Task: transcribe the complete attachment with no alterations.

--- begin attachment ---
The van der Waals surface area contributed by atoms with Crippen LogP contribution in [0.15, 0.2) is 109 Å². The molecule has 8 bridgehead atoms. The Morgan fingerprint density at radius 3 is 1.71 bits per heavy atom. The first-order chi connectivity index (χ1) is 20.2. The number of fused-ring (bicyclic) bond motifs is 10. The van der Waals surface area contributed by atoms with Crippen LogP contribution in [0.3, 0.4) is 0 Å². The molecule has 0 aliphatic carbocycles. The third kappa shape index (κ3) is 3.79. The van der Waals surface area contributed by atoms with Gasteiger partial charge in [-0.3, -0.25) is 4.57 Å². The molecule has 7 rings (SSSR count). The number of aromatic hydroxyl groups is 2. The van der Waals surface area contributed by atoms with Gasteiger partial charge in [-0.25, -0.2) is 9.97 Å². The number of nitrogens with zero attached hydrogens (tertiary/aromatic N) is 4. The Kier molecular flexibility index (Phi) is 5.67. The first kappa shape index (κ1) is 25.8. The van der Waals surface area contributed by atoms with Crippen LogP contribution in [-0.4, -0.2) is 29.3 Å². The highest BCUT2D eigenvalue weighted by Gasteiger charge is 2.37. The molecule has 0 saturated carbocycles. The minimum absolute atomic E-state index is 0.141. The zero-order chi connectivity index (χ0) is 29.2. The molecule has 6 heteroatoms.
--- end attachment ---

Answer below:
The van der Waals surface area contributed by atoms with Crippen LogP contribution in [0.15, 0.2) is 109 Å². The molecule has 8 bridgehead atoms. The Morgan fingerprint density at radius 3 is 1.71 bits per heavy atom. The first-order chi connectivity index (χ1) is 20.2. The number of fused-ring (bicyclic) bond motifs is 10. The van der Waals surface area contributed by atoms with Crippen LogP contribution in [0.3, 0.4) is 0 Å². The molecule has 0 aliphatic carbocycles. The third kappa shape index (κ3) is 3.79. The van der Waals surface area contributed by atoms with Gasteiger partial charge in [-0.3, -0.25) is 4.57 Å². The molecule has 7 rings (SSSR count). The number of aromatic hydroxyl groups is 2. The van der Waals surface area contributed by atoms with Gasteiger partial charge in [-0.25, -0.2) is 9.97 Å². The number of nitrogens with zero attached hydrogens (tertiary/aromatic N) is 4. The Kier molecular flexibility index (Phi) is 5.67. The first kappa shape index (κ1) is 25.8. The van der Waals surface area contributed by atoms with Crippen LogP contribution in [-0.4, -0.2) is 29.3 Å². The highest BCUT2D eigenvalue weighted by Gasteiger charge is 2.37. The molecule has 0 saturated carbocycles. The minimum absolute atomic E-state index is 0.141. The zero-order chi connectivity index (χ0) is 29.2. The molecule has 6 heteroatoms.